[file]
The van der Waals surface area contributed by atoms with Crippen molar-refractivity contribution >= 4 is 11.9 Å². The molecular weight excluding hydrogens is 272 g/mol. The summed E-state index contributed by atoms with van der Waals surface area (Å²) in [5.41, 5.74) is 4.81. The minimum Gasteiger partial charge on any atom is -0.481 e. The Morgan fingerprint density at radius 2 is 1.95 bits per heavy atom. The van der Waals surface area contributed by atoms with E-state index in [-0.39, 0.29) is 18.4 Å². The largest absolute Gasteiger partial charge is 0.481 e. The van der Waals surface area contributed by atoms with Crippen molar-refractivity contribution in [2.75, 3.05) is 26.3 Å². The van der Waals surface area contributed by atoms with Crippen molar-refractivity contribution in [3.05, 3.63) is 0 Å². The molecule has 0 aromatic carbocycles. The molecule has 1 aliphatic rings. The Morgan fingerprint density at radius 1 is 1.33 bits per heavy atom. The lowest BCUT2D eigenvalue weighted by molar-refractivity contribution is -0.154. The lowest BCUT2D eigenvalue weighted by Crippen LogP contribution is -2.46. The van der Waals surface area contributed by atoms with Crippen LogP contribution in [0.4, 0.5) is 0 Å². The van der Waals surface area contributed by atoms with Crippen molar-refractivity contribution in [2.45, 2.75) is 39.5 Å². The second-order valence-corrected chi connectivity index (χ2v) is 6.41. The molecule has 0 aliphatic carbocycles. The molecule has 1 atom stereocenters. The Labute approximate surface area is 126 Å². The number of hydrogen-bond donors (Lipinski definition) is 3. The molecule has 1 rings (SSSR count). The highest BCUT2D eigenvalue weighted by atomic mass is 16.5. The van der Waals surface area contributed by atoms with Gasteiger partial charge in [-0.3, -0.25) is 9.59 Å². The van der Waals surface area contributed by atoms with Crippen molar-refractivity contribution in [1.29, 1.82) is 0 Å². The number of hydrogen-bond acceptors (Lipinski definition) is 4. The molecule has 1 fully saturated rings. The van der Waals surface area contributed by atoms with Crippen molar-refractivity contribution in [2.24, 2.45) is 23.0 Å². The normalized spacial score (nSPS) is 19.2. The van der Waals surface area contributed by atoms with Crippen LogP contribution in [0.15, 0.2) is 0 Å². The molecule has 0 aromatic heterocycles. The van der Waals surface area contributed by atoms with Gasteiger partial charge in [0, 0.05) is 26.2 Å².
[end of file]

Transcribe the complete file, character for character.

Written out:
The van der Waals surface area contributed by atoms with Crippen molar-refractivity contribution >= 4 is 11.9 Å². The molecular weight excluding hydrogens is 272 g/mol. The summed E-state index contributed by atoms with van der Waals surface area (Å²) in [5.41, 5.74) is 4.81. The minimum Gasteiger partial charge on any atom is -0.481 e. The Morgan fingerprint density at radius 2 is 1.95 bits per heavy atom. The van der Waals surface area contributed by atoms with E-state index in [-0.39, 0.29) is 18.4 Å². The largest absolute Gasteiger partial charge is 0.481 e. The van der Waals surface area contributed by atoms with Crippen molar-refractivity contribution in [2.75, 3.05) is 26.3 Å². The van der Waals surface area contributed by atoms with Crippen molar-refractivity contribution in [3.05, 3.63) is 0 Å². The molecule has 0 aromatic carbocycles. The molecule has 1 aliphatic rings. The Morgan fingerprint density at radius 1 is 1.33 bits per heavy atom. The lowest BCUT2D eigenvalue weighted by molar-refractivity contribution is -0.154. The lowest BCUT2D eigenvalue weighted by Crippen LogP contribution is -2.46. The van der Waals surface area contributed by atoms with Crippen LogP contribution in [0.4, 0.5) is 0 Å². The van der Waals surface area contributed by atoms with Crippen molar-refractivity contribution in [2.45, 2.75) is 39.5 Å². The second-order valence-corrected chi connectivity index (χ2v) is 6.41. The molecule has 0 aliphatic carbocycles. The molecule has 1 atom stereocenters. The Labute approximate surface area is 126 Å². The number of hydrogen-bond donors (Lipinski definition) is 3. The molecule has 1 rings (SSSR count). The highest BCUT2D eigenvalue weighted by atomic mass is 16.5. The van der Waals surface area contributed by atoms with Gasteiger partial charge in [-0.3, -0.25) is 9.59 Å². The van der Waals surface area contributed by atoms with Crippen molar-refractivity contribution in [1.29, 1.82) is 0 Å². The number of hydrogen-bond acceptors (Lipinski definition) is 4. The molecule has 1 fully saturated rings. The van der Waals surface area contributed by atoms with Crippen molar-refractivity contribution in [2.24, 2.45) is 23.0 Å². The normalized spacial score (nSPS) is 19.2. The van der Waals surface area contributed by atoms with Crippen LogP contribution in [0.15, 0.2) is 0 Å². The molecule has 0 aromatic heterocycles. The van der Waals surface area contributed by atoms with Gasteiger partial charge in [0, 0.05) is 26.2 Å².